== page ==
New Zealand Rugby (NZR) revealed plans on Friday to remove South African teams and Argentina’s Jaguares from Super Rugby next year.
The NZR’s planned renovation of the iconic Southern Hemisphere franchise tournament would contain New Zealand’s five existing teams, two to four from Australia and a newcomer from the Pacific, giving the expanding competition a strong trans-Tasman focus.
South Africa, which co-founded Super Rugby in 1996 with Australia and New Zealand, would see their five teams abandoned, along with Jaguares, based in Buenos Aires.
NZR Chief Executive Officer Mark Robinson blamed the Covid-19 pandemic for the “extremely harsh” decisions made around the new competition, saying traveling over long distances was impossible.
“We feel great empathy for what is happening to rugby in Argentina and South Africa and their inability to play right now and the uncertainty it is creating,” he said.
The coronavirus halted this year’s Super Rugby season in March, forcing New Zealand and Australia to establish national versions of the competition, while South African clubs and Jaguars remain sidelined.
Rugby Australia recognized NZR’s plans in a short statement, acknowledging the need to review Super Rugby’s “sustainability and practicality” in today’s environment.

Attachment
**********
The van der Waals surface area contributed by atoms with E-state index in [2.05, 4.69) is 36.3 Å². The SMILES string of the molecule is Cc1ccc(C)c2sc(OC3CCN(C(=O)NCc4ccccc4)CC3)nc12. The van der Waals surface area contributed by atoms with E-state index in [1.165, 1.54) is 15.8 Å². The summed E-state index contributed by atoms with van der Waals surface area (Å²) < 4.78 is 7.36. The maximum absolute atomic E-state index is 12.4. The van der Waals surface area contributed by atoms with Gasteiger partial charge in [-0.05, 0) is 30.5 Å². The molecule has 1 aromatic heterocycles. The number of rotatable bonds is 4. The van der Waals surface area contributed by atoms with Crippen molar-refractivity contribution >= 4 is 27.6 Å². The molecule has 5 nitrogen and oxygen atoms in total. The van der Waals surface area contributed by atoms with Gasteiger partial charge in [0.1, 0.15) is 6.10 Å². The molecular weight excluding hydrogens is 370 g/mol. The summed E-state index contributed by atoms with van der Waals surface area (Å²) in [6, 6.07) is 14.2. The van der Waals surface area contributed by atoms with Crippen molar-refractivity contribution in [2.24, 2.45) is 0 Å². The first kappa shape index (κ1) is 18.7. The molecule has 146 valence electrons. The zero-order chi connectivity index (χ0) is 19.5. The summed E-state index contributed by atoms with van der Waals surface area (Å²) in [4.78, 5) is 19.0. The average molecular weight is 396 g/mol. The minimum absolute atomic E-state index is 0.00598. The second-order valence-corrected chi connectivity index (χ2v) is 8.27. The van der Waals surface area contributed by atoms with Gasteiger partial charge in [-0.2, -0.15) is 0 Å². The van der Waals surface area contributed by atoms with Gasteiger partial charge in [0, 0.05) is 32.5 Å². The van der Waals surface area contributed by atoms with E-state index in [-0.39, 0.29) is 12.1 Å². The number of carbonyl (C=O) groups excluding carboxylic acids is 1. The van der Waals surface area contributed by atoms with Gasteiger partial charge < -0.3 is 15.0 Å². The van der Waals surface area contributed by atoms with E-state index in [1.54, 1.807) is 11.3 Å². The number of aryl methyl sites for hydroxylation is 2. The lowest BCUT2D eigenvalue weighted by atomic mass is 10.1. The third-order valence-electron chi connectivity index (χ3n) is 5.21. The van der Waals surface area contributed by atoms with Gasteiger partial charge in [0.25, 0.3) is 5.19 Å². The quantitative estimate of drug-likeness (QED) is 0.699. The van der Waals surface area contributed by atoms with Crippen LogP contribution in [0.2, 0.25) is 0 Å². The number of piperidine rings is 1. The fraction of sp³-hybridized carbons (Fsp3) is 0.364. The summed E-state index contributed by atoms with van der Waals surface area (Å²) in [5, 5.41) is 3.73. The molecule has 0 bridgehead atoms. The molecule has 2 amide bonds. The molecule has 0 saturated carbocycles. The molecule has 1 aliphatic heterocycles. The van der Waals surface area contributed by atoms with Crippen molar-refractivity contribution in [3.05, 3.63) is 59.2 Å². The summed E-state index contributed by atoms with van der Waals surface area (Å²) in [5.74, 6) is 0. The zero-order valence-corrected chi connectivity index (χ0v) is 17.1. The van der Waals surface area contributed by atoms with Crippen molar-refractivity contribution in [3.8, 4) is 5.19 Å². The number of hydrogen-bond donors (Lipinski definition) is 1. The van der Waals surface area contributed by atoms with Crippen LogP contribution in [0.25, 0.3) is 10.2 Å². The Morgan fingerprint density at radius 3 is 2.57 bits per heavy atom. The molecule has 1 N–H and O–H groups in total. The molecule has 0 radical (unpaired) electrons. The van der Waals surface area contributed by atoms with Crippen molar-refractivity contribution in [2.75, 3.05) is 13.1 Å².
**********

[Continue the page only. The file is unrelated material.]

SA Rugby said it would give a full answer next week, but noted that Covid-19 had “asked fundamental questions about the viability of competitions and match scheduling.”
RA will want Australia’s four existing Super Rugby teams to be included after suffering harsh internal conflicts when the Perth-based Western Force was eliminated in 2017.
However, he may have little choice, as RA President Hamish McLennan said last week that the relationship between the two unions was “a bit servile”, with New Zealand hand in hand.
Robinson declined to clarify which Pacific country would be included and also provided no details on whether the governing body, SANZAAR (South Africa, New Zealand, Australia, and Argentina Rugby) would oversee the new competition, the club’s ownership structure, or even whether to call it Super Rugby.